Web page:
The takeaway was, liposuction was a painful, expensive procedure that didn’t really address his issues. Not saying that it would be the same for you, but it seems like you shouldn’t expect to go in with a dad bod and come out looking like Michael Phelps.


I see a consensus forming…that I shouldn’t do it. It seems that I won’t in the end. Almost no one I’ve spoken to has said anything positive about the idea.

This is a technical question that I am unqualified to answer.

That said, I find the comments here to be too-typical of treatments for obesity and general fatness. While the rich and famous celebrate butt augmentation of breast reduction or Botox, surgical intervention for being fat is frowned upon.

Indeed, medical treatment for being fat is frowned upon. Some US network has My 600 Life, which makes being fat into a circus curiosity.

Being fat is seen as a moral failing. Frankly I can dig it, if you want to look down on people, knock yourself out. But people who want help to lose weight, or who simply want to change their bodies as they like are certainly playing within the rules and should not be discouraged.

So, this is basically me. I’m not as active as i ought to be, but my diet is healthy, my weight has been mostly stable for years, and I have trouble finding clothes that fit well due to more belly than is typical for the rest of my size. (Men’s clothes fit me better than women’s, as men often have bellies.)

Most of my excess belly fat is abdominal, but there’s enough subcutaneous fat that i think removing it would make a significant difference. I looked into liposuction and cryolipolysis.

Liposuction scared the hell out of me. It is pretty risky for a cosmetic procedure. Cryolipolysis, on the other hand, looks pretty good. Yes, there have been some bad outcomes. But a bad cryolipolysis outcome is ugly lumps of fat, not death. And bad outcomes seem uncommon.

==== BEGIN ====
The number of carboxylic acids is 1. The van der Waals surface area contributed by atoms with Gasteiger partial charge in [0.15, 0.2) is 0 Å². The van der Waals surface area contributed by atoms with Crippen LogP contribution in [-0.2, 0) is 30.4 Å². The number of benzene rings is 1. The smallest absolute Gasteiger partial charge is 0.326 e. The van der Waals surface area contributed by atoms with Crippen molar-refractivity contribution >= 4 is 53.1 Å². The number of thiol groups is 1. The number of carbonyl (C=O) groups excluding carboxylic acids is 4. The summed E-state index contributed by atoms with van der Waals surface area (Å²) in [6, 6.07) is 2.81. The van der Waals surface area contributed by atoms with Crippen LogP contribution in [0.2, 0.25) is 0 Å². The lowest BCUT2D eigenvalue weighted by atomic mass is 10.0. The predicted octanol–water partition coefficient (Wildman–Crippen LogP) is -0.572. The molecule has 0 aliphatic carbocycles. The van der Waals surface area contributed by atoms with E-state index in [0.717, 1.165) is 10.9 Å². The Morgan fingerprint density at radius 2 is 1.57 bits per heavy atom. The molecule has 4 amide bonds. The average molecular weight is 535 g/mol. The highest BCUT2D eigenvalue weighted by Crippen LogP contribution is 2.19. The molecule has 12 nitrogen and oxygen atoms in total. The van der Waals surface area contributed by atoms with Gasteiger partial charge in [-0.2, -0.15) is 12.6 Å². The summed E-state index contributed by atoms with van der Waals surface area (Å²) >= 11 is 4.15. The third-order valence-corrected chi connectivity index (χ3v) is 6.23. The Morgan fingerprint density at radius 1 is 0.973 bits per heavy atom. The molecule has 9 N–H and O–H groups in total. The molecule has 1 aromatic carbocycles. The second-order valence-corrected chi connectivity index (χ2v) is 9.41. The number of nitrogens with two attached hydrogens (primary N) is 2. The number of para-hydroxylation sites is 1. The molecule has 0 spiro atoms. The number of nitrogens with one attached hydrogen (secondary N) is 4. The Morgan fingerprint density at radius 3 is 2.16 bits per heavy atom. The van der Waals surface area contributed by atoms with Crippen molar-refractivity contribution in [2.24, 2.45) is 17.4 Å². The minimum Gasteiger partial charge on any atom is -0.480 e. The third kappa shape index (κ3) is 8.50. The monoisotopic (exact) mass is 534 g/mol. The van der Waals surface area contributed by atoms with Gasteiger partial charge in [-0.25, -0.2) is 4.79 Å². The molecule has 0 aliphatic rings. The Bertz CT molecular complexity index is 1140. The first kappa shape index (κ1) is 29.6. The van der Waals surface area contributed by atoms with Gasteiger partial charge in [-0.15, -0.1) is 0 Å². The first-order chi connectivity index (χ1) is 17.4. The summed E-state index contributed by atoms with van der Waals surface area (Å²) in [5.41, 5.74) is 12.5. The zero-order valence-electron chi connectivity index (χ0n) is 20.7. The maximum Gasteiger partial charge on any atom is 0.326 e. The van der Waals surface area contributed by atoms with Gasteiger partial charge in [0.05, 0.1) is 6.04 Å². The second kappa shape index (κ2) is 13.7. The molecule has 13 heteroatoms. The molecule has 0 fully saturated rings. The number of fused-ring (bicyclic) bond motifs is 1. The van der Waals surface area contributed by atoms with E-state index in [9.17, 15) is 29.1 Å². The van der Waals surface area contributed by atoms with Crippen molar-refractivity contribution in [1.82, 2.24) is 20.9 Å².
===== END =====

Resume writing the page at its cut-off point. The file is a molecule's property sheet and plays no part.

Then i chickened out.

But if you stop gaining weight, and you are okay with your weight, and just want to lose some of the belly, my advice is to check out cryolipolysis. Note that people who do this rarely lose any weight at all. Nothing is removed, and as fat cells locally die and break down, they release the fat they carried, which, i suspect, is similar to eating a lot extra for the period while those cells die. At any rate, the fat tends to be redeposited in the other places you have fat cells. I was thinking I’d try not to eat much after while i was doing it, and hope to shed a little of the fat. But it’s a mistake to go into cryolipolysis thinking you will lose weight. My hope is that it mostly moves to my hips, where it would be easier to fit into clothing.

Liposuction does actually reduce your total weight. But it’s a fairly invasive procedure, and I decided it’s not for me.

Another vote for “bad idea”. If you can’t hold your weight where you want it through diet & exercise, you’ll just balloon back up to where you used to be within a few months. Kind of like a boat that’s sprung a leak; if you don’t patch the hole it won’t matter if you bail all the water out in 2 seconds with an expensive pump… it’s just gonna fill back up anyways.

Also, keep in mind the possibility that the belly “fat” isn’t all fat, if you’ve been doing fairly heavy drinking for many years. As your liver starts to go downhill, you start retaining fluid in your mid-section. Liposuction won’t fix that.

Well, I’ve decided to drop the idea, following all the negative feedback about it that I’ve gotten. I will simply try to slightly reduce my calorie intake. Thank you everyone for your input.